The pattern of maxillofacial fractures: a study of 302 patients and a discussion of fracture classification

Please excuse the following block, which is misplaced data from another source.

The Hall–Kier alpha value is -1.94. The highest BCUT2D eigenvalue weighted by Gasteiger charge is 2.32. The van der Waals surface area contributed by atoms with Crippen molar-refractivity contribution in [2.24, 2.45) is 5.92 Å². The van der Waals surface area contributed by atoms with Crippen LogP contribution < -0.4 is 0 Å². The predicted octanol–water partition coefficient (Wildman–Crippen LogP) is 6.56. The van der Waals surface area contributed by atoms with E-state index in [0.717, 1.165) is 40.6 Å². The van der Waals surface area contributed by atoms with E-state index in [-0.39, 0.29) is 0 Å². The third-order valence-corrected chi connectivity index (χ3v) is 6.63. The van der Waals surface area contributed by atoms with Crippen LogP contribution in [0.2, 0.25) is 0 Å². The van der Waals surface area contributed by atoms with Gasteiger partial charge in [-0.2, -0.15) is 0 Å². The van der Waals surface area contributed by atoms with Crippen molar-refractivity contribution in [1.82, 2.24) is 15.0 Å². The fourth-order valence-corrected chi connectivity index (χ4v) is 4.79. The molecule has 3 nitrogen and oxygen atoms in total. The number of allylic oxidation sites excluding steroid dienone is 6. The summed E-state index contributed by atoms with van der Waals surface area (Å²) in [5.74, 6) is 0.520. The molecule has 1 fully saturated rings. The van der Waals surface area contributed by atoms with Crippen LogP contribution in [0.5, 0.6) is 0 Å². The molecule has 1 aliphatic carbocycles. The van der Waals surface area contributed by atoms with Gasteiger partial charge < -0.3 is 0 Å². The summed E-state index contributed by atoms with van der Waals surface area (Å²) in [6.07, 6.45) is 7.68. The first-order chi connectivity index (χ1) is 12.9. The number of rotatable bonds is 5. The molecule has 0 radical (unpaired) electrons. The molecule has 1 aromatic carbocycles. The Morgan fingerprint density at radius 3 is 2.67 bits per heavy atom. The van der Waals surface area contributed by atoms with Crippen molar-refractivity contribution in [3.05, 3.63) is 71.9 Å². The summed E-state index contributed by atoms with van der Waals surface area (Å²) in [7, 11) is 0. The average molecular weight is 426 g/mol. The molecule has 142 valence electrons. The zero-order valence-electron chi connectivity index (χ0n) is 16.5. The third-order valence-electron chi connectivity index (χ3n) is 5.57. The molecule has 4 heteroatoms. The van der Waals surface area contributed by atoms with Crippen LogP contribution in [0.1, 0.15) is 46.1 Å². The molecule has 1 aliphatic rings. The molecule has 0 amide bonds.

AbstractIntroduction: The incidence and etiology of maxillofacial fractures vary widely between different countries. Understanding the cause and pattern of these injuries can assist in establishing clinical and research priorities for more effective treatment and prevention of maxillofacial injuries. The study aimed to evaluate the etiology and pattern of maxillofacial fractures in trauma patients hospitalized in Shariati Hospital in Tehran, Iran.Materials and Methods: A prospective analysis of all maxillofacial fracture patients admitted to the Department of Oral and Maxillofacial Surgery was performed during a 12-month period from November 2010 to November 2011. Recorded data included age, sex, cause of trauma, and the pattern of maxillofacial fractures.Results: A total of 302 consecutive patients were included in the study, with a male to female ratio of 3.4:1. Most patients (41.3%) were in the third decade of life (20-29 year-old). Motor vehicle accidents (MVA) were the most common cause of injury (50%), followed by interpersonal violence (30%). Mandible fracture was the most common fracture (41%), followed by midface fracture (34%). Fracture of the body of the mandible (24%) was the most common mandible fracture; and the most common midface fracture was zygomaticomaxillary fracture (32%).Conclusions: In most other epidemiologic studies of maxillofacial fractures, MVA was the main cause of injury; and mandible the most common site of fracture. However, the vagueness and imprecision in the classification and nomenclature of maxillofacial fractures has led to confusing results that are difficult to compare.
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